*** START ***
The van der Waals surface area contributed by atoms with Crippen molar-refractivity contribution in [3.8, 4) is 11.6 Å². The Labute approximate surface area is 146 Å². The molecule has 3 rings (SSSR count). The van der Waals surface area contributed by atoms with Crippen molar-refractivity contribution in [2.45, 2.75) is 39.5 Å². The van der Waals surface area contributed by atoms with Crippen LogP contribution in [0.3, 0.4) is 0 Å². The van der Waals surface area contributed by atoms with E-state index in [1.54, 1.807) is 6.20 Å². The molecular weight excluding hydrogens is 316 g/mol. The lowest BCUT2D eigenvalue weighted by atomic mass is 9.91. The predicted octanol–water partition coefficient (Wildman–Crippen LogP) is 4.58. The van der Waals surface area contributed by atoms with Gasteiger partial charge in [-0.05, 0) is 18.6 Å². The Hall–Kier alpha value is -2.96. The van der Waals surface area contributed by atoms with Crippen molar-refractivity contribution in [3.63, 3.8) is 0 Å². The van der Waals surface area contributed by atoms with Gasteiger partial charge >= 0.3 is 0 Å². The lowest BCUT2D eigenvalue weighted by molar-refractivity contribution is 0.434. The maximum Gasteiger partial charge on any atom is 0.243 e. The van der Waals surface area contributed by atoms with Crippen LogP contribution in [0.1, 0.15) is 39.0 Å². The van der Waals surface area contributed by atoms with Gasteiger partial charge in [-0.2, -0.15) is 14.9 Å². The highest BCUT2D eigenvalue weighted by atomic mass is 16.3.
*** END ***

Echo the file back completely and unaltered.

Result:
The van der Waals surface area contributed by atoms with Crippen molar-refractivity contribution in [3.8, 4) is 11.6 Å². The Labute approximate surface area is 146 Å². The molecule has 3 rings (SSSR count). The van der Waals surface area contributed by atoms with Crippen molar-refractivity contribution in [2.45, 2.75) is 39.5 Å². The van der Waals surface area contributed by atoms with Crippen LogP contribution in [0.3, 0.4) is 0 Å². The van der Waals surface area contributed by atoms with E-state index in [1.54, 1.807) is 6.20 Å². The molecular weight excluding hydrogens is 316 g/mol. The lowest BCUT2D eigenvalue weighted by atomic mass is 9.91. The predicted octanol–water partition coefficient (Wildman–Crippen LogP) is 4.58. The van der Waals surface area contributed by atoms with Gasteiger partial charge in [-0.05, 0) is 18.6 Å². The Hall–Kier alpha value is -2.96. The van der Waals surface area contributed by atoms with Crippen molar-refractivity contribution in [3.63, 3.8) is 0 Å². The van der Waals surface area contributed by atoms with Gasteiger partial charge >= 0.3 is 0 Å². The lowest BCUT2D eigenvalue weighted by molar-refractivity contribution is 0.434. The maximum Gasteiger partial charge on any atom is 0.243 e. The van der Waals surface area contributed by atoms with Crippen LogP contribution in [0.1, 0.15) is 39.0 Å². The van der Waals surface area contributed by atoms with Gasteiger partial charge in [-0.2, -0.15) is 14.9 Å². The highest BCUT2D eigenvalue weighted by atomic mass is 16.3.